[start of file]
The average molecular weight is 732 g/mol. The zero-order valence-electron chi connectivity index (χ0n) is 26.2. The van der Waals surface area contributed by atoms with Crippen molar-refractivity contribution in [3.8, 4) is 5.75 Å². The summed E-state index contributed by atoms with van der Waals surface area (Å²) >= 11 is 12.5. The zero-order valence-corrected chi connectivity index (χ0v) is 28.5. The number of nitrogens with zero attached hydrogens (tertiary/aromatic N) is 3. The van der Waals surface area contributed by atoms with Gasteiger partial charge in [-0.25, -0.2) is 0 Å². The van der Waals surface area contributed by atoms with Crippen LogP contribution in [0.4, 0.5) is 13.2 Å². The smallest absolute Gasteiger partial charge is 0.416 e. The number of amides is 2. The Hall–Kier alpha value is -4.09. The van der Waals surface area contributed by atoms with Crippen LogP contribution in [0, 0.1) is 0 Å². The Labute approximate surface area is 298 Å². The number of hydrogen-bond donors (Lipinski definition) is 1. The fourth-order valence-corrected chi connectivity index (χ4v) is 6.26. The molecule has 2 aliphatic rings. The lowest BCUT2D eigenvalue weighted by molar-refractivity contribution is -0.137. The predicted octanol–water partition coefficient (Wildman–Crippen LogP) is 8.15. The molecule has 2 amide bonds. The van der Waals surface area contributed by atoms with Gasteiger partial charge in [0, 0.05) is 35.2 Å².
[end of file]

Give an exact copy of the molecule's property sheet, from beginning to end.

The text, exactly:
The average molecular weight is 732 g/mol. The zero-order valence-electron chi connectivity index (χ0n) is 26.2. The van der Waals surface area contributed by atoms with Crippen molar-refractivity contribution in [3.8, 4) is 5.75 Å². The summed E-state index contributed by atoms with van der Waals surface area (Å²) >= 11 is 12.5. The zero-order valence-corrected chi connectivity index (χ0v) is 28.5. The number of nitrogens with zero attached hydrogens (tertiary/aromatic N) is 3. The van der Waals surface area contributed by atoms with Gasteiger partial charge in [-0.25, -0.2) is 0 Å². The van der Waals surface area contributed by atoms with Crippen LogP contribution in [0.4, 0.5) is 13.2 Å². The smallest absolute Gasteiger partial charge is 0.416 e. The number of amides is 2. The Hall–Kier alpha value is -4.09. The van der Waals surface area contributed by atoms with Crippen LogP contribution in [0, 0.1) is 0 Å². The Labute approximate surface area is 298 Å². The number of hydrogen-bond donors (Lipinski definition) is 1. The fourth-order valence-corrected chi connectivity index (χ4v) is 6.26. The molecule has 2 aliphatic rings. The lowest BCUT2D eigenvalue weighted by molar-refractivity contribution is -0.137. The predicted octanol–water partition coefficient (Wildman–Crippen LogP) is 8.15. The molecule has 2 amide bonds. The van der Waals surface area contributed by atoms with Gasteiger partial charge in [0, 0.05) is 35.2 Å².